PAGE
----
Broader View Suggested, But 4-1 Vote Gives Booan Support To Explore Idea
By JIM KEVLIN : COOPERSTOWN
The topics were police, police and police.
When the village trustees met Monday, Feb. 28:
• Mayor Joe Booan began by reading a prepared statement denying any personal or political motivation in his exploring contracting with the Otsego County Sheriff’s Department to provide 24/5 coverage to the village, eliminating village police and saving a portion of the $500,000 budget. “I was elected to do a job,” said the Republican mayor, “and I’m doing it.”
• Booan also announced that county Rep. Greg Relic, R-Unadilla, had called him before the meeting to say the county’s Public Safety Committee, which Relic chairs, had agreed to support further talks on providing police service to the village.
• During the public-comment period, resident
Hilda Wilcox read a statement describing brusk treatment by the sheriff’s department when she called with a question. “The question is not one of quantity,” she said, “but of quality.”
• Also during the public comments, Democratic candidate Jim Dean spoke, saying he supports keeping the police department. And Hank Nicols, former police chief, county Democratic chair and father of current chief Diana Nicols, said “the math doesn’t work,” although he supported further study.
• When the mayor asked for a sense of the board on whether he should continue talking to the county, four of the five trustees present supported doing so, although Democrat Lynne Mebust said she would prefer a broader conversation on a range of shared services, not just police. Only Democrat Jeff Katz withheld support.
• Finally, Mebust presented a memo critical of the mayor for spending $443 to send a letter to all village households explaining his reasons for beginning conversations with county Sheriff Richard J. Devlin, Jr.
Booan said he used funds from the mayor’s discretionary budget.
Mebust said she’d asked the village treasurer to check back as far as 1994, and found the fund had been used for flowers, pins and lunches for visiting dignitaries, not letters.
Booan, in response to Mebust saying it was misuse of village staff to prepare, copy and mail the letter – “I don’t see how we can justify that expense,” she said, calling it “troubling” – suggested that having the treasurer research the discretionary fund represented a similar misuse of village staff.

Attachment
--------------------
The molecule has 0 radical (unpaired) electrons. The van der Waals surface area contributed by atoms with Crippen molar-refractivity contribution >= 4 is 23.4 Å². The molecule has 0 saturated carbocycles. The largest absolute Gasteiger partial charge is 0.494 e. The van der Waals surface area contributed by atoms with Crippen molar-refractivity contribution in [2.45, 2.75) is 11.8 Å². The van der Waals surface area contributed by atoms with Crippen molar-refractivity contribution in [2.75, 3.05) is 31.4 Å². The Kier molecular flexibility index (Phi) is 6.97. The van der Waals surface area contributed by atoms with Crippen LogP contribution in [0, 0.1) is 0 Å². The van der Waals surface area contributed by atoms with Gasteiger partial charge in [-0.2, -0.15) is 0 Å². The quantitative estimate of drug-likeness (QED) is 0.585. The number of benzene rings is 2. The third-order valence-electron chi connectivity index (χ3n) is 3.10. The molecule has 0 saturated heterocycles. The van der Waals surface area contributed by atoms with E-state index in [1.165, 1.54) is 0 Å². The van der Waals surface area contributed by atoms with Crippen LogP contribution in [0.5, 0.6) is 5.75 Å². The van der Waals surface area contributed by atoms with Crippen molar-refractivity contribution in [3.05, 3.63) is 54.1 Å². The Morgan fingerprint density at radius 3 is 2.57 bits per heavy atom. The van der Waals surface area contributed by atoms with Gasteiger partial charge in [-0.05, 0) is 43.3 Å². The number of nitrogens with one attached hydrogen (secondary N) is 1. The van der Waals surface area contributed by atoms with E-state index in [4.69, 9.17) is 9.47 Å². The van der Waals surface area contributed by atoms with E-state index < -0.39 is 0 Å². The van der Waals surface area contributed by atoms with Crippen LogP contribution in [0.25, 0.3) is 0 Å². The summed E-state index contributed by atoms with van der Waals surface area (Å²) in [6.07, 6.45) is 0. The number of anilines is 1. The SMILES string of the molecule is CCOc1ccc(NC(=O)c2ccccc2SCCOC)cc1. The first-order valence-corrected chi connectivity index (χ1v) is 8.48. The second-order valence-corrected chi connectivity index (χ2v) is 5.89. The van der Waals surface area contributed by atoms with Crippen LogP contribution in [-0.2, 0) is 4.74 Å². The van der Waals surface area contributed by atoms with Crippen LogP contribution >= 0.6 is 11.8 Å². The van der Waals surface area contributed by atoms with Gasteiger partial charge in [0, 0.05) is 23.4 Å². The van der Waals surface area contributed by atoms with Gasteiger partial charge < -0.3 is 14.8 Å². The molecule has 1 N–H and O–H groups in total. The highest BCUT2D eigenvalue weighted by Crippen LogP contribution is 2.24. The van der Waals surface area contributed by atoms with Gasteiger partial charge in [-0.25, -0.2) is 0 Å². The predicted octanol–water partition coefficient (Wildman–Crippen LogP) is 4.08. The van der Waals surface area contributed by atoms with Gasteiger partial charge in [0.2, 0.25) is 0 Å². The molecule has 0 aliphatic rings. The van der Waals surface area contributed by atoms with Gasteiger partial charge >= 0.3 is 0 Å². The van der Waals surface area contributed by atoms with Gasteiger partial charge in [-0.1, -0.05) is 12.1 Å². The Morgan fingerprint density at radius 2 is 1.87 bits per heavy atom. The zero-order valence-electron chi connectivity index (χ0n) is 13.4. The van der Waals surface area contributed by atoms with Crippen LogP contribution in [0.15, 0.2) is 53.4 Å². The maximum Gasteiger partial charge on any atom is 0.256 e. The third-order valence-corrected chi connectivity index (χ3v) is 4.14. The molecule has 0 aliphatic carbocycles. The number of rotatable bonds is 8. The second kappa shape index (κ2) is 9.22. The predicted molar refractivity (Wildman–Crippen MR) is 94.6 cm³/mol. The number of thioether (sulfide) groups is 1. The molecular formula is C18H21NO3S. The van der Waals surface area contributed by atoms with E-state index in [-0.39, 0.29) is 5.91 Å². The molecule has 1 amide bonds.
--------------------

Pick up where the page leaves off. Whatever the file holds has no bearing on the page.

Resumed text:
The evening featured parry and thrust, which each side suggesting political motivation on the part of the other and honest motives on their own.
(This article identifies individuals by political party because two full slates are vying in the March 15 village election. It is not a practice that will extend past that time.)
In his opening statement, Booan retraced the chronology of his conversations with Devlin, and declared, “Despite the speculation of some, it is not personal or political. Those that point to either of these as fact are wrong. Examination of shared services is a fiscal matter. It will take careful study and I am supporting it.”
Later, when Booan polled the board, Katz, a Democrat running for reelection, said, “Pinpointing the police, I have a problem. I don’t have a problem with consolidation.” He pointed out the street department spends more than police.
Mebust called for a “broader look,” but supported the mayor’s initiative.
Deputy Mayor Willis Monie, a Republican, said, “I support the police department, but certainly we need to take a look to see if there’s a better way.”
Said Matt Schuermann, a Republican running for election, “It may be that we do nothing. But we owe it to ourselves, to our residents, to look at these options.”
And Jim Potts, a Republican also running for election, said, “I support looking at various expenses. Let’s look at the top five. Let’s look at the top ten. I’m supporting the process.”